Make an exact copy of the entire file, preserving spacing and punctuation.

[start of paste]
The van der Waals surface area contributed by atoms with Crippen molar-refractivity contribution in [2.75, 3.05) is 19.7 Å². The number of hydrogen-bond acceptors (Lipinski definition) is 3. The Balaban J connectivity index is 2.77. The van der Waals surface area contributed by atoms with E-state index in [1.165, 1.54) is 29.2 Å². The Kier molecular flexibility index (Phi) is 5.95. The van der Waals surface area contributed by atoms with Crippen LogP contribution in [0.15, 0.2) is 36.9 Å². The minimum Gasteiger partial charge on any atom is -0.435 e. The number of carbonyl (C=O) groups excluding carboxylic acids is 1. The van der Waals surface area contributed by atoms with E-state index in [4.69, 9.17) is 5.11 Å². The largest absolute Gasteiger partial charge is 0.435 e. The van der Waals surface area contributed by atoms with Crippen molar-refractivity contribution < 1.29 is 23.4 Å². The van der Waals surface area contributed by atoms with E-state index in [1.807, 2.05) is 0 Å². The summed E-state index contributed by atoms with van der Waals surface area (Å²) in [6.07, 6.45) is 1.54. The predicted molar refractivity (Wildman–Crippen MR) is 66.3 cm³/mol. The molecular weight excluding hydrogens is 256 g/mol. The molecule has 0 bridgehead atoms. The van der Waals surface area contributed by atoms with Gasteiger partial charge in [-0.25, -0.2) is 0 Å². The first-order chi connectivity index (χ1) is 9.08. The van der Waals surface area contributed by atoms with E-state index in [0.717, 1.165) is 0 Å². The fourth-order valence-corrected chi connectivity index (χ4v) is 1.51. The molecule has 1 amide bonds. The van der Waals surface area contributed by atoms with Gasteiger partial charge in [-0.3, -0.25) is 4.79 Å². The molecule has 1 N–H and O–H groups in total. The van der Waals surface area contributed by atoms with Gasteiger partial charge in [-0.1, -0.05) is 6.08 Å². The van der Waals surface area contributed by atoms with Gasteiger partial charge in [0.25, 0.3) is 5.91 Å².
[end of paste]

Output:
The van der Waals surface area contributed by atoms with Crippen molar-refractivity contribution in [2.75, 3.05) is 19.7 Å². The number of hydrogen-bond acceptors (Lipinski definition) is 3. The Balaban J connectivity index is 2.77. The van der Waals surface area contributed by atoms with E-state index in [1.165, 1.54) is 29.2 Å². The Kier molecular flexibility index (Phi) is 5.95. The van der Waals surface area contributed by atoms with Crippen LogP contribution in [0.15, 0.2) is 36.9 Å². The minimum Gasteiger partial charge on any atom is -0.435 e. The number of carbonyl (C=O) groups excluding carboxylic acids is 1. The van der Waals surface area contributed by atoms with E-state index in [4.69, 9.17) is 5.11 Å². The largest absolute Gasteiger partial charge is 0.435 e. The van der Waals surface area contributed by atoms with Crippen molar-refractivity contribution < 1.29 is 23.4 Å². The van der Waals surface area contributed by atoms with E-state index in [1.807, 2.05) is 0 Å². The summed E-state index contributed by atoms with van der Waals surface area (Å²) in [6.07, 6.45) is 1.54. The predicted molar refractivity (Wildman–Crippen MR) is 66.3 cm³/mol. The molecular weight excluding hydrogens is 256 g/mol. The molecule has 0 bridgehead atoms. The van der Waals surface area contributed by atoms with Gasteiger partial charge in [-0.25, -0.2) is 0 Å². The first-order chi connectivity index (χ1) is 9.08. The van der Waals surface area contributed by atoms with E-state index in [0.717, 1.165) is 0 Å². The fourth-order valence-corrected chi connectivity index (χ4v) is 1.51. The molecule has 1 amide bonds. The van der Waals surface area contributed by atoms with Gasteiger partial charge in [-0.3, -0.25) is 4.79 Å². The molecule has 1 N–H and O–H groups in total. The van der Waals surface area contributed by atoms with Gasteiger partial charge in [-0.1, -0.05) is 6.08 Å². The van der Waals surface area contributed by atoms with Gasteiger partial charge in [0.25, 0.3) is 5.91 Å².